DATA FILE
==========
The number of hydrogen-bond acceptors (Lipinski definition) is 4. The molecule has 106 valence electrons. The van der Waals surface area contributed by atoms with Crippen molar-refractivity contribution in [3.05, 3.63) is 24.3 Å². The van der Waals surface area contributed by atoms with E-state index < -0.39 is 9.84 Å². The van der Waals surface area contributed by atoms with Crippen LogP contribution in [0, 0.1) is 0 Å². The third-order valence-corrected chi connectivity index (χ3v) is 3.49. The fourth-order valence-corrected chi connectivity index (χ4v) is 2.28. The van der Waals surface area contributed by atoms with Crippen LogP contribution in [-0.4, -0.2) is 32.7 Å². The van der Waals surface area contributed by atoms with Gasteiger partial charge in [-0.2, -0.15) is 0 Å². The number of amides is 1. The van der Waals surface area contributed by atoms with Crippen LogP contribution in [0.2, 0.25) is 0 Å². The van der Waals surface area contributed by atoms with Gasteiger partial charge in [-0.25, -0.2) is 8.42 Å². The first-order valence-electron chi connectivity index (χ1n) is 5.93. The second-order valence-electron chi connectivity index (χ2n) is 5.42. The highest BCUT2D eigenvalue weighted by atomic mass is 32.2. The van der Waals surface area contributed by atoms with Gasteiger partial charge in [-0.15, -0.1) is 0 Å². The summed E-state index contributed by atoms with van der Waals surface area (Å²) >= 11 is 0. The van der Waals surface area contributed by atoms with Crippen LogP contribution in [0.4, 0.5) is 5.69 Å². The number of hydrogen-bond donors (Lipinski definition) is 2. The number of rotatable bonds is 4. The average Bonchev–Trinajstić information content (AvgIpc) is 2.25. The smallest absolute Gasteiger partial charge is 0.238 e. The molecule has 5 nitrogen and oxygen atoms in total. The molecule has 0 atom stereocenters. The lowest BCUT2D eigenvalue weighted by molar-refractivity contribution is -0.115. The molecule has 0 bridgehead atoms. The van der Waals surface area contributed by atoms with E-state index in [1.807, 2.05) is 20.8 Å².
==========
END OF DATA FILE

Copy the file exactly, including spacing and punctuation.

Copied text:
The number of hydrogen-bond acceptors (Lipinski definition) is 4. The molecule has 106 valence electrons. The van der Waals surface area contributed by atoms with Crippen molar-refractivity contribution in [3.05, 3.63) is 24.3 Å². The van der Waals surface area contributed by atoms with E-state index < -0.39 is 9.84 Å². The van der Waals surface area contributed by atoms with Crippen LogP contribution in [0, 0.1) is 0 Å². The third-order valence-corrected chi connectivity index (χ3v) is 3.49. The fourth-order valence-corrected chi connectivity index (χ4v) is 2.28. The van der Waals surface area contributed by atoms with Crippen LogP contribution in [-0.4, -0.2) is 32.7 Å². The van der Waals surface area contributed by atoms with Gasteiger partial charge in [-0.2, -0.15) is 0 Å². The number of amides is 1. The van der Waals surface area contributed by atoms with Crippen LogP contribution in [0.2, 0.25) is 0 Å². The van der Waals surface area contributed by atoms with Gasteiger partial charge in [-0.25, -0.2) is 8.42 Å². The first-order valence-electron chi connectivity index (χ1n) is 5.93. The second-order valence-electron chi connectivity index (χ2n) is 5.42. The highest BCUT2D eigenvalue weighted by atomic mass is 32.2. The van der Waals surface area contributed by atoms with Gasteiger partial charge in [-0.15, -0.1) is 0 Å². The summed E-state index contributed by atoms with van der Waals surface area (Å²) >= 11 is 0. The van der Waals surface area contributed by atoms with Crippen LogP contribution in [0.4, 0.5) is 5.69 Å². The number of hydrogen-bond donors (Lipinski definition) is 2. The number of rotatable bonds is 4. The average Bonchev–Trinajstić information content (AvgIpc) is 2.25. The smallest absolute Gasteiger partial charge is 0.238 e. The molecule has 5 nitrogen and oxygen atoms in total. The molecule has 0 atom stereocenters. The lowest BCUT2D eigenvalue weighted by molar-refractivity contribution is -0.115. The molecule has 0 bridgehead atoms. The van der Waals surface area contributed by atoms with E-state index in [1.807, 2.05) is 20.8 Å².